- For the sports complex, see Usain Bolt Sports Complex
Bolt at the 2013 World Championships in Athletics
|Full name||Usain St. Leo Bolt|
|Born||21 August 1986 
Sherwood Content, Trelawny, Jamaica
|Height||195 cm (6 ft 5 in)|
|Weight||94 kg (207 lb)|
|Sport||Track and field|
|Club||Racers Track Club|
|Achievements and titles|
|Personal best(s)||100 m: 9.58 WR (Berlin 2009)
150 m: 14.35 WB[note 1](Manchester 2009)
200 m: 19.19 WR (Berlin2009)
300 m: 30.97 (Ostrava 2010)
Usain St. Leo Bolt, OJ, CD (/ˈjuːseɪn/; born 21 August 1986) is a Jamaican sprinter. Regarded as the fastest human ever timed, he is the first man to hold both the 100 metres and 200 metres world records since fully automatic time became mandatory. He also holds the world record in the 4 × 100 metres relay. He is the reigning World and Olympic champion in these three events. Due to his unprecedented dominance and achievement in the athletic field he is widely considered the “Greatest sprinter of all time”., 
A nine-time Olympic gold medallist, Bolt won three gold medals at three consecutive Olympic Games, also known as the “triple-triple”, and has a 100% win record in finals. He gained worldwide popularity for his double sprint victory at the 2008 Beijing Olympics in world record times. Bolt was the first to win consecutive Olympic 100 m and 200 m titles (2008 and 2012). In 2016, he became the first track athlete in the modern Olympics to win three gold medals in an individual discipline, which he achieved in the 100 m and 200 m sprints.
An eleven-time World Champion, he won consecutive World Championship 100 m, 200 m and 4 × 100 metres relay gold medals from 2009 to 2015, with the exception of a 100 m false start in 2011. He is the most successful athlete of the World Championships and was the first athlete to win three titles in both the 100 m and 200 m at the competition.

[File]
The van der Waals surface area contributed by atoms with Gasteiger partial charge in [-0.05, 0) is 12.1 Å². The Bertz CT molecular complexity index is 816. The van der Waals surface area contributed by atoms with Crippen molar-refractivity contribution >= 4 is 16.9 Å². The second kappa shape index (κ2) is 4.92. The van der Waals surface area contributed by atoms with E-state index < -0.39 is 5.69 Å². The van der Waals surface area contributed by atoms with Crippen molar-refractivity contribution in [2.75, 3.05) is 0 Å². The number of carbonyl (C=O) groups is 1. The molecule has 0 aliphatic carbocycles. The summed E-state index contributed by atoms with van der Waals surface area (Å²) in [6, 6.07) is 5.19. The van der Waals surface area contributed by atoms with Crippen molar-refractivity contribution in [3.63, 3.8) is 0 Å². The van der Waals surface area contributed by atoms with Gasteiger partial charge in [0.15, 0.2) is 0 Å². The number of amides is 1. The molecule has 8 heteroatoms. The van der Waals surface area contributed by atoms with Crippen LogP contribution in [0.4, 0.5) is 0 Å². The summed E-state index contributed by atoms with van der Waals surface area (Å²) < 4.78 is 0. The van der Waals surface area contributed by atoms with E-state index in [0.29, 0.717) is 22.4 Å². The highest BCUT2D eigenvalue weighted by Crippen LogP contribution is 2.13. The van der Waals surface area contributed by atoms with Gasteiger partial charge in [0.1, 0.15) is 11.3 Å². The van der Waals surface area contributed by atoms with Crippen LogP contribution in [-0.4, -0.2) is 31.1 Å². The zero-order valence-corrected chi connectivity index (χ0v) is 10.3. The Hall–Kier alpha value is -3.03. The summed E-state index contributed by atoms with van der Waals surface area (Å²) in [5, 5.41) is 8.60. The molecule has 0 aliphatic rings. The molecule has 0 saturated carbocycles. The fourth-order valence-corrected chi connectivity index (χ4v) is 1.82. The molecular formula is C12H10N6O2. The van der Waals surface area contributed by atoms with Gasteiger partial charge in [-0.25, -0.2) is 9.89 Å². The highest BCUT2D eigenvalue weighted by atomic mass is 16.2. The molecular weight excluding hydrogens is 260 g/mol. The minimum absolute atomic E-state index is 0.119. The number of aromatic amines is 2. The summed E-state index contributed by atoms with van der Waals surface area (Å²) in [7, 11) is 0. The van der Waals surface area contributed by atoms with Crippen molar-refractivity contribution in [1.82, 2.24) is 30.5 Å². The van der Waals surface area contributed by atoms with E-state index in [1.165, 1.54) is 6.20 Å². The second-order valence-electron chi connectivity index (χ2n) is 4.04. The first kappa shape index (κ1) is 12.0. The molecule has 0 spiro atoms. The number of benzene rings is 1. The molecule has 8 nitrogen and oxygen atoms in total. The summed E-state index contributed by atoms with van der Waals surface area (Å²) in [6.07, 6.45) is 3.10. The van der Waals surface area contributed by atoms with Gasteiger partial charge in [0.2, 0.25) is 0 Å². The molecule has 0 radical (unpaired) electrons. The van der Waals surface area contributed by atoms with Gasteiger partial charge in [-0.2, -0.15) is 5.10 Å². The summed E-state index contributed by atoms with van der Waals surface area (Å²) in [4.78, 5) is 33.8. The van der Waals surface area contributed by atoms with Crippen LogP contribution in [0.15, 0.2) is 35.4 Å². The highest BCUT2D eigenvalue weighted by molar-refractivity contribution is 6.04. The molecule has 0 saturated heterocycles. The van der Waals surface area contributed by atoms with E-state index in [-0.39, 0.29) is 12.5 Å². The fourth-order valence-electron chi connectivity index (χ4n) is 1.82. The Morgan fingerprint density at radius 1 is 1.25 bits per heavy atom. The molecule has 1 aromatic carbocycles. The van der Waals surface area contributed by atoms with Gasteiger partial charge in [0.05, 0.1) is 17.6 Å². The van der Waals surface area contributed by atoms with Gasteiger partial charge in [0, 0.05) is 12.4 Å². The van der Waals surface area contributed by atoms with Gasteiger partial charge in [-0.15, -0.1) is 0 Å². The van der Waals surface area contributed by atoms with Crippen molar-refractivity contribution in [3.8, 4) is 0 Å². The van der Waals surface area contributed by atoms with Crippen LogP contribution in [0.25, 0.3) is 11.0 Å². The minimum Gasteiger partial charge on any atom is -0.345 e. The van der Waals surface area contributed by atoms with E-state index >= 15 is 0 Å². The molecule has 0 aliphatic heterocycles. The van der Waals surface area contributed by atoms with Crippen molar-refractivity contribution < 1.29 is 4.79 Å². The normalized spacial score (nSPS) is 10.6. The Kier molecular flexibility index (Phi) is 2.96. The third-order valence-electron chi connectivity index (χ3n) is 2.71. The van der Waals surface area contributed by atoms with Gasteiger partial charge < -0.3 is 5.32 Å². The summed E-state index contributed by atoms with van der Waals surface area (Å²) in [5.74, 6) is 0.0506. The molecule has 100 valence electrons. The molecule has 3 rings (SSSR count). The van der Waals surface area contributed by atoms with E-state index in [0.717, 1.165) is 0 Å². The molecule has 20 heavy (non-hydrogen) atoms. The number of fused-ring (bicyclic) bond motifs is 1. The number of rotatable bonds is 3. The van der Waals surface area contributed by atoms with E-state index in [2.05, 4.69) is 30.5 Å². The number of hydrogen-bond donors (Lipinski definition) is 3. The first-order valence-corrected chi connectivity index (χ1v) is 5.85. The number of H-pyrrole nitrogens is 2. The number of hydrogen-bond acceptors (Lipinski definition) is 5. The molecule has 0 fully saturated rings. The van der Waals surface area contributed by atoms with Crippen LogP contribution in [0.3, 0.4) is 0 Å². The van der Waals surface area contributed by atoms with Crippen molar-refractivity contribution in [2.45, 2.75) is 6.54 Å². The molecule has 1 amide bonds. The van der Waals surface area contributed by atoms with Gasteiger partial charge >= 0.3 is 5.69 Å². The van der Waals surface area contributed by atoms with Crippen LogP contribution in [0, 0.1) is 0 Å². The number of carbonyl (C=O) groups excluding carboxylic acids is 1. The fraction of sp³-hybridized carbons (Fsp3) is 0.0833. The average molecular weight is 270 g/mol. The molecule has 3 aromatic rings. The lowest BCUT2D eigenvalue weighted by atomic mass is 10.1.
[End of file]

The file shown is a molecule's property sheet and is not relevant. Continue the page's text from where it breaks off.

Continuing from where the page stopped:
Bolt improved upon his first 100 m world record of 9.69 with 9.58 seconds in 2009 – the biggest improvement since the start of electronic timing. He has twice broken the 200 metres world record, setting 19.30 in 2008 and 19.19 in 2009. He has helped Jamaica to three 4 × 100 metres relay world records, with the current record being 36.84 seconds set in 2012. Bolt’s most successful event is the 200 m, with three Olympic and four World titles. The 2008 Olympics was his international debut over 100 m; he had earlier won numerous 200 m medals (including 2007 World Championship silver) and holds the world under-20 and world under-18 records for the event.
His achievements in sprinting have earned him the media nickname “Lightning Bolt”, and his awards include the IAAF World Athlete of the Year, Track & Field Athlete of the Year, and Laureus World Sportsman of the Year(three times). Bolt has stated that he intends to retire from athletics after the 2017 World Championships.
- 1Early years
- 2Professional athletics career
- 2.12004–2007 Early professional career
- 2.2World-record breaker
- 2.32008 Summer Olympics
- 2.4After the 2008 Olympics
- 2.52009 Berlin World Championships
- 2.62010 Diamond League and broken streak
- 2.72011 World Championships
- 2.82012 Summer Olympics, The double-triple
- 2.92013 World Championships
- 2.102014: Injury and Commonwealth Games
- 2.112015 Beijing World Championships
- 2.122016: Final Olympics, The triple-triple
- 3Personal life
- 4Sponsorships and advertising work
- 6Personal appearances
- 8See also
- 11External links
Bolt was born on 21 August 1986 in Sherwood Content, a small town in Trelawny, Jamaica, and grew up with his parents, Wellesley and Jennifer Bolt, his brother Sadiki, and his sister Sherine. His parents ran the local grocery store in the rural area, and Bolt spent his time playing cricket and football in the street with his brother, later saying, “When I was young, I didn’t really think about anything other than sports”.
As a child, Bolt attended Waldensia Primary, where he first began to show his sprinting potential, running in the annual national primary-schools’ meeting for his parish. By the age of twelve, Bolt had become the school’s fastest runner over the 100 metres distance.